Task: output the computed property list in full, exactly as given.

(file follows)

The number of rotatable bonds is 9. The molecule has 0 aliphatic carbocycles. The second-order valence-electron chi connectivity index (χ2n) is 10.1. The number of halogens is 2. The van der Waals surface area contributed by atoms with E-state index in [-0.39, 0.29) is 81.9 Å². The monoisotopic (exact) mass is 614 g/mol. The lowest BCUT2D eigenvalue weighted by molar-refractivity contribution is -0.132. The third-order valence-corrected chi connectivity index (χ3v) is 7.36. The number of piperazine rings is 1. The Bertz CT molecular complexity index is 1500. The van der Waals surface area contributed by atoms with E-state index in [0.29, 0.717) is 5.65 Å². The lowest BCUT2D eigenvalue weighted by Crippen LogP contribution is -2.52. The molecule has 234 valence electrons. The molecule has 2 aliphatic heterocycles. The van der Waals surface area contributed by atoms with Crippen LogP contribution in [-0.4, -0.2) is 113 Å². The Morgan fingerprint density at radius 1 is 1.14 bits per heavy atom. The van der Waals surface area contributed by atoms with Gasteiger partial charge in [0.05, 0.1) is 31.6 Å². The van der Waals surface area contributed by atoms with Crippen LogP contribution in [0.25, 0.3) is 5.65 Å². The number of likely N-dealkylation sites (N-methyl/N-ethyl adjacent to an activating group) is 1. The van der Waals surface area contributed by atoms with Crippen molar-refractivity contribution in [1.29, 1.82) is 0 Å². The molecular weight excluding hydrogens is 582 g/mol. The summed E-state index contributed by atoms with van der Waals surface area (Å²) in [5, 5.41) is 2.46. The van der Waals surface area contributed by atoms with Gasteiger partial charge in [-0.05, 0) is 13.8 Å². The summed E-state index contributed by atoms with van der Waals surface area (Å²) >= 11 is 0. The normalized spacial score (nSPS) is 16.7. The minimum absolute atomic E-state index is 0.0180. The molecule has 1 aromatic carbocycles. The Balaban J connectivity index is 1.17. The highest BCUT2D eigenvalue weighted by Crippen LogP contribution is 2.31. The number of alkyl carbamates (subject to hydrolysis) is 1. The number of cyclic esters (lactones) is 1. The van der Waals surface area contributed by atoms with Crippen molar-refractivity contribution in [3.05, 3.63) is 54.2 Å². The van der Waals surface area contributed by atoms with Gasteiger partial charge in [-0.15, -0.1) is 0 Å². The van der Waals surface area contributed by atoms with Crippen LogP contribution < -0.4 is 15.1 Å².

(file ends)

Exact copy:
The number of rotatable bonds is 9. The molecule has 0 aliphatic carbocycles. The second-order valence-electron chi connectivity index (χ2n) is 10.1. The number of halogens is 2. The van der Waals surface area contributed by atoms with E-state index in [-0.39, 0.29) is 81.9 Å². The monoisotopic (exact) mass is 614 g/mol. The lowest BCUT2D eigenvalue weighted by molar-refractivity contribution is -0.132. The third-order valence-corrected chi connectivity index (χ3v) is 7.36. The number of piperazine rings is 1. The Bertz CT molecular complexity index is 1500. The van der Waals surface area contributed by atoms with E-state index in [0.29, 0.717) is 5.65 Å². The lowest BCUT2D eigenvalue weighted by Crippen LogP contribution is -2.52. The molecule has 234 valence electrons. The molecule has 2 aliphatic heterocycles. The van der Waals surface area contributed by atoms with Crippen LogP contribution in [-0.4, -0.2) is 113 Å². The Morgan fingerprint density at radius 1 is 1.14 bits per heavy atom. The van der Waals surface area contributed by atoms with Gasteiger partial charge in [0.05, 0.1) is 31.6 Å². The van der Waals surface area contributed by atoms with Crippen LogP contribution in [0.25, 0.3) is 5.65 Å². The number of likely N-dealkylation sites (N-methyl/N-ethyl adjacent to an activating group) is 1. The van der Waals surface area contributed by atoms with Crippen molar-refractivity contribution in [1.29, 1.82) is 0 Å². The molecular weight excluding hydrogens is 582 g/mol. The summed E-state index contributed by atoms with van der Waals surface area (Å²) in [5, 5.41) is 2.46. The van der Waals surface area contributed by atoms with Gasteiger partial charge in [-0.05, 0) is 13.8 Å². The summed E-state index contributed by atoms with van der Waals surface area (Å²) >= 11 is 0. The normalized spacial score (nSPS) is 16.7. The minimum absolute atomic E-state index is 0.0180. The molecule has 1 aromatic carbocycles. The Balaban J connectivity index is 1.17. The highest BCUT2D eigenvalue weighted by Crippen LogP contribution is 2.31. The number of alkyl carbamates (subject to hydrolysis) is 1. The number of cyclic esters (lactones) is 1. The van der Waals surface area contributed by atoms with Crippen molar-refractivity contribution in [3.05, 3.63) is 54.2 Å². The van der Waals surface area contributed by atoms with Gasteiger partial charge in [-0.15, -0.1) is 0 Å². The van der Waals surface area contributed by atoms with Crippen LogP contribution < -0.4 is 15.1 Å².